10. Inspect ornamental trees and shrubs for scale insects. Make a note to treat any infestations with dormant oil after the temperature is above 40 degrees but before the plants leaf out.
Prepare houseplants to come inside before the first frost. Scout for insects and rinse foliage and containers.
Pot up tulips, hyacinths and other pre-chilled bulbs and store in a cool, dark place until ready to force. To begin pre-bloom dormancy for amaryllis, stop watering it and place in a cool, dark place.
Pot up some chives and oregano to bring indoors and use all winter long. In areas not hit by frost, there is still time to harvest and dry oregano leaves.
Plant bulbs: shallots and garlic for culinary use, flowering bulbs for beauty.
Beets, parsnips, and carrots can be covered with a thick layer of straw or leaves and left in the ground for harvest, as needed, during the winter. Pumpkins and winter squash should have hard rinds before being picked and stored.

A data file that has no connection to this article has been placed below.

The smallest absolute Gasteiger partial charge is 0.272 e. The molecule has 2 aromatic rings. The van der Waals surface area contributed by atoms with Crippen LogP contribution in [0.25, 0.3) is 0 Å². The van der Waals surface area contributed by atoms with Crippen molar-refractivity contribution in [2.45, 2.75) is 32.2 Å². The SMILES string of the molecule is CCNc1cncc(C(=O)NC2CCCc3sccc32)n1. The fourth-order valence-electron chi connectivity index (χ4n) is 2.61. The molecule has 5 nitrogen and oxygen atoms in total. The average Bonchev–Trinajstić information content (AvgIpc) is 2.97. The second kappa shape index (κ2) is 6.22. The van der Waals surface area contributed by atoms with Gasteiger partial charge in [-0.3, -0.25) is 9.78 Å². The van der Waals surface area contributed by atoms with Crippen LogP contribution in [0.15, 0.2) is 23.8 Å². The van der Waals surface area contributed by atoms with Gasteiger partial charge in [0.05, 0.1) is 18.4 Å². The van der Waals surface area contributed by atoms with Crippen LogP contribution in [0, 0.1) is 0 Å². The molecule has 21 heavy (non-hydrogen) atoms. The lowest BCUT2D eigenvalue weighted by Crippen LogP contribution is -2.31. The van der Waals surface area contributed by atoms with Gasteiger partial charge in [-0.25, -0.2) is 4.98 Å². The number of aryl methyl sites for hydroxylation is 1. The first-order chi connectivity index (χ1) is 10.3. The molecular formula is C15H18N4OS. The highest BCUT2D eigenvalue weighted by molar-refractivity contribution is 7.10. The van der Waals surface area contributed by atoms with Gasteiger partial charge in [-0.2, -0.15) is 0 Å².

Renovate the lawn by thatching or aerating if needed. Keep any areas seeded in September well watered.
Replace spent annuals with frost tolerant hardy mums, asters, pansies or kale.
Remove plant debris from the flower and vegetable gardens. Bag any diseased plant parts and put it in the trash or take it to a landfill but do not compost.
2. Pick summer squash and zucchini every day or two to keep the plants in production.
3. Pick up and destroy any fallen summer fruits/vegetables to reduce pests and disease for next year.
4. Continue to stake tomatoes and allow them to ripen on the plants for the best flavor. The exception is cherry tomatoes, which are prone to splitting. Pick any ripe or almost ripe tomatoes before a rain.
5. Renovate strawberry beds in late August.
6. Make note of where vegetables are planted in the garden so that crops can be rotated next year.
7. Do not add weeds with mature seed heads to the compost pile.
8. Water fruiting shrubs such as hollies and firethorn to ensure that berries mature and don’t drop.
9. Check hanging plants and containers daily. The wind and sun can dry them out.
10. Reseed the lawn in late August. Be sure to keep the seed moist until germination.